10:30am Tuesday 3rd July 2012
By Michael Pearlman
FOR weeks and even months I’ve made no attempt to hide my disdain for the football element of the Olympics, most pertinently the participation of a Team GB side.
So now here is my top ten reasons why I think it’s utter rubbish and as ever, your feedback is positively encouraged.
The last thing I personally ever want to hear or see is politicians – who let’s be honest, struggle enough with their day jobs – using sport for their own means. That’s exactly what has happened with the Team GB football team resurrected after 42-years. The concept was the brainchild of Tony Blair and Gordon Brown, no doubt dreamed up at a cabinet meeting because of the obvious financial benefits. This team is not the result of the will of the people; it’s simply the will of political point scorers.
2) Money matters
There are many elements to this that bother me, but out and out exploitation of working men and women is perhaps the more obviously irksome. As I pointed out previously, TWO separate jerseys were released for sale, a supporters’ jersey, luckily just out in time for last Christmas, priced at a perfectly reasonable £52 and then the actual kit they will wear designed by Stella McCartney was released this year priced again at £52. So if little Johnny wants the latest football shirt that Ryan Giggs is wearing, you can add over £100 on top of the club shirts that change every single season. How on earth can you cite building a legacy with such blatant money-making exercises?
3) Historic agreement my foot
Remember the claim from the English Football Association that an historic agreement had been reached to allow Team GB to become a reality? You know, the claim dismissed within one hour by the other associations, who ironically did stand together as one to tell England to shove off.
This has been the FA bullying the others into submission and the Welsh are penalised for having good players. The Welsh FA have been thoroughly embarrassed after making clear their objections and that’s entirely unfair.
4) Selection hypocrisy
It’s only the very best players who can be involved you see. It’s a squad that has to be picked on merit and that means no passengers. Except for Craig Bellamy who is never in one billion years going to be able to cope with potentially six games in 20 days. And ALL the England players who aren’t considered because they played at the Euros. Apart from Jack Butland.
They’ve contradicted themselves time and time again. If we honestly want the best squad, Wayne Rooney and Alex Oxlade-Chamberlain, who barely played at the European Championships, should both have been selected.
I won’t jump on the bandwagon of Beckham "deserving better", because I don’t see how a footballer can complain when he’s treated like a footballer. If Beckham wanted to stay relevant then he shouldn’t have signed for LA Galaxy.
However, as Stuart Pearce insists he’d made up his mind a while back on not selecting Beckham, why did his name continue to be so heavily linked with the squad? Wouldn’t have anything to do with ‘Brand Beckham’ being a cash cow and people buying tickets on the back of expecting to see him play would it?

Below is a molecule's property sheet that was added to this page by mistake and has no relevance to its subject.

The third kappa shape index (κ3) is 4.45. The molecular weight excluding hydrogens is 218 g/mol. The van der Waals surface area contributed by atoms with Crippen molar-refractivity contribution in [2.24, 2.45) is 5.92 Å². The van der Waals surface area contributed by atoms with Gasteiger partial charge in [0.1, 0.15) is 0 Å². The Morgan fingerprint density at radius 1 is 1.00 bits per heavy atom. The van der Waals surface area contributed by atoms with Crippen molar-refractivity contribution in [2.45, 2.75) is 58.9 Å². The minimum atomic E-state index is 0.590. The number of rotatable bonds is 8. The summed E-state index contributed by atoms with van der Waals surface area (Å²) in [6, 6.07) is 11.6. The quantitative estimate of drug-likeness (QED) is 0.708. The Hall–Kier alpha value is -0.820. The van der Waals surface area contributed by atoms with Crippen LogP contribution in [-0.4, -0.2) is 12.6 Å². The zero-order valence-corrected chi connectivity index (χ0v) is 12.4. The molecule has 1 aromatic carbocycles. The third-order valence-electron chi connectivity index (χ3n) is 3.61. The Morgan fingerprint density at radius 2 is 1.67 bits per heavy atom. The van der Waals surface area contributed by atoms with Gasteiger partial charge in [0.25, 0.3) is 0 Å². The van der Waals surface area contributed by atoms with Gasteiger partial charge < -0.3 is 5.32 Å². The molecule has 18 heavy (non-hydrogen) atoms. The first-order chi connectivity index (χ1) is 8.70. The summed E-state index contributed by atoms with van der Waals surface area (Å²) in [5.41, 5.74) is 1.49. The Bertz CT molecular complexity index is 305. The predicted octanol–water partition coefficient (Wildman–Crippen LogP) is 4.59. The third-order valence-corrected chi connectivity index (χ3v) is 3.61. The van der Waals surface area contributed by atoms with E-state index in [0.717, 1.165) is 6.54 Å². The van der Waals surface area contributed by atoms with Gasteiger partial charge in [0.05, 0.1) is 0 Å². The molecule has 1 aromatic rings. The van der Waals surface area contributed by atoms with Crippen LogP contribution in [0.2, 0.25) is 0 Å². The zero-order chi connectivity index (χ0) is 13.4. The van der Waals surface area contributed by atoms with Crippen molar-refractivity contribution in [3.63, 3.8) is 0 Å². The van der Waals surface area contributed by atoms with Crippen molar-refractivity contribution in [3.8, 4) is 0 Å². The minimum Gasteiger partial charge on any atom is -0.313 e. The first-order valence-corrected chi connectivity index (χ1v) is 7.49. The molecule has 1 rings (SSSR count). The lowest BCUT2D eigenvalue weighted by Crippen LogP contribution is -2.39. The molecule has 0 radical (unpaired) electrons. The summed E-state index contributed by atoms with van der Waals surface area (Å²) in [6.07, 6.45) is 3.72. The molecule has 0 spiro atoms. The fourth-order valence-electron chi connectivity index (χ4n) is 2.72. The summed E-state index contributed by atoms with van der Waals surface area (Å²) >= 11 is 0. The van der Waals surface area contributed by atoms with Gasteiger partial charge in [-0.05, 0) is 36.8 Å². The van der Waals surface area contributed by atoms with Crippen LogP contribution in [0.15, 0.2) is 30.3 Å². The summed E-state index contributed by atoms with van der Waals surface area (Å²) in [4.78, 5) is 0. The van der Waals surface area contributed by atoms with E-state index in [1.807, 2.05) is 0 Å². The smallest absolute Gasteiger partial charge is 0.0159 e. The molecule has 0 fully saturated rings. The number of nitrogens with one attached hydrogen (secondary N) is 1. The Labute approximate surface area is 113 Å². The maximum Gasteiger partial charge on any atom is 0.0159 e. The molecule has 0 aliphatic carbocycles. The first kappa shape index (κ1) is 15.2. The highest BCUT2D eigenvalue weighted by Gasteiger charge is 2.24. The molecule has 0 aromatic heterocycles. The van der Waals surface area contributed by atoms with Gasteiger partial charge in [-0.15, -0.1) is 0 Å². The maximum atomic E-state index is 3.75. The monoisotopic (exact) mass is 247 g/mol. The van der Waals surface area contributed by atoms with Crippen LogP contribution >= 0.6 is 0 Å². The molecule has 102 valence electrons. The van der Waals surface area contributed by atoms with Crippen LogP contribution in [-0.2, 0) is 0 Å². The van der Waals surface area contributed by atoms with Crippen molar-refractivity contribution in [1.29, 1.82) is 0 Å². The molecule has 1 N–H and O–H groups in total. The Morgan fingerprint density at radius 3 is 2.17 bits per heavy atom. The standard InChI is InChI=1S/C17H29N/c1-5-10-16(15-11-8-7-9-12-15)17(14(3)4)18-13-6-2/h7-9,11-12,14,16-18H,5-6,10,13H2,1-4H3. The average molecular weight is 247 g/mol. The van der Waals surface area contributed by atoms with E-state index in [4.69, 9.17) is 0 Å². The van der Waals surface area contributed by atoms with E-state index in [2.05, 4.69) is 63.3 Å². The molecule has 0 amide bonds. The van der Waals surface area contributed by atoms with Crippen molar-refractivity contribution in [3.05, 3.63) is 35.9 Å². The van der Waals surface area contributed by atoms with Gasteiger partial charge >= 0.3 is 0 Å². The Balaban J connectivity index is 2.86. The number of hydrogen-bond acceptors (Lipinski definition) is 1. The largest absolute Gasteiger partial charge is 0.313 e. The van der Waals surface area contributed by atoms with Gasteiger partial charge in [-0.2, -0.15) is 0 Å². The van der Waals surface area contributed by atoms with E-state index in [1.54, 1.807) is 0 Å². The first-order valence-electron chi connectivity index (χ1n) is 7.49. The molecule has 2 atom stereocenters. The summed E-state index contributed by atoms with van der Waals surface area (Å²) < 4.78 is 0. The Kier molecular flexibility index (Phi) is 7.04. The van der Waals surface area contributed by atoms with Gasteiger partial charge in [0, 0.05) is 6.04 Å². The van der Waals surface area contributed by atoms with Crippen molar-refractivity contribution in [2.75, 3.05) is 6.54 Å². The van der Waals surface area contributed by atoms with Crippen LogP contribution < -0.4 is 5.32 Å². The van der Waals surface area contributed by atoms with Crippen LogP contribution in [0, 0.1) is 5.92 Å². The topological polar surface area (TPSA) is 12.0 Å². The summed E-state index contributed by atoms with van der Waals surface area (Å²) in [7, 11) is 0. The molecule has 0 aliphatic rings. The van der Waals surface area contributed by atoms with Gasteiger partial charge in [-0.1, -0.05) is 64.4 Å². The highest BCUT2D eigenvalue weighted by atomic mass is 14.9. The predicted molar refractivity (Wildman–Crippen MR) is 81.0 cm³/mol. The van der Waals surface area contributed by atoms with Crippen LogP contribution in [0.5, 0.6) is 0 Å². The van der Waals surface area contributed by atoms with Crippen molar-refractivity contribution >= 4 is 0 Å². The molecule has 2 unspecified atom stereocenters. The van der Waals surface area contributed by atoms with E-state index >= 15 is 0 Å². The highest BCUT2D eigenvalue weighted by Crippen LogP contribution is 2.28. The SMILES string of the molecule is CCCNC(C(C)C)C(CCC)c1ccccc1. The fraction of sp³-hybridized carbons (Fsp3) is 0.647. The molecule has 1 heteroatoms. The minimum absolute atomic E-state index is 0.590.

How convenient to pull him out of the shortlisted squad only after the last Team GB ticket was sold. Much like with Harry Redknapp and the England post, the speculation suited the English FA down to the ground.
A friendly with Brazil and then potentially six games in 20 days in the final three weeks of pre-season.
I can’t wait for the reaction of Alex Ferguson when Tom Cleverly or Ryan Giggs comes back injured. Or how thrilled Chris Coleman will be when Bellamy aggravates a groin or hamstring and isn’t eligible for the first World Cup 2014 qualifiers.
7) The gaffer
The whole process has always been entirely about the English and the selection of Stuart Pearce is all the evidence that is needed to back up that point.
Is the best man to manage a united British side really a modestly successful Under-21 boss?
Shouldn’t the process have been thrown open if this is truly a collective? Shouldn’t it have been the best man for the job? Like Arsene Wenger or Alex Ferguson or if you need an out-of-work manager, Harry Redknapp? Hell, if it’s got to be an U-21 boss, Brian Flynn’s achievements far eclipse Pearce’s.
8) Threat to status
Not this, some will bleat. Stop scare-mongering Michael. Sepp Blatter has assured everyone that a Team GB squad won’t affect independence.
That’ll be the same Sepp Blatter who after Frank Lampard’s ‘goal’ against Germany, went to great lengths to explain why he was opposed to goal-line technology. Yet just two years later and when the shoe was on the other foot for England, Blatter did a total 180 and made clear goal-line technology was a necessity. In other words, I don’t trust a word that comes out of his mouth.
I know of at least one reader who is bound to argue that a permanent Team GB isn’t such a bad idea with the separate nations all toiling to some degree. But that totally ignores both the historical and emotional attachment we have to following international football. Simply put, anyone in favour of losing independent status is in a massive minority.
Remember, the Olympics is about legacy. Well who fancies a little bet with me? It’s been 42-years since Team GB fielded a football side at the Olympics. I’ll happily have a sportsman’s bet with any reader that Team GB WILL NOT line-up at the Brazil Olympics in 2016. In fact I guarantee they won’t.
10)We will be rubbish
Seen the squad? If that’s the best we can do, what has all the fuss been about anyway? The Best of British, apparently...
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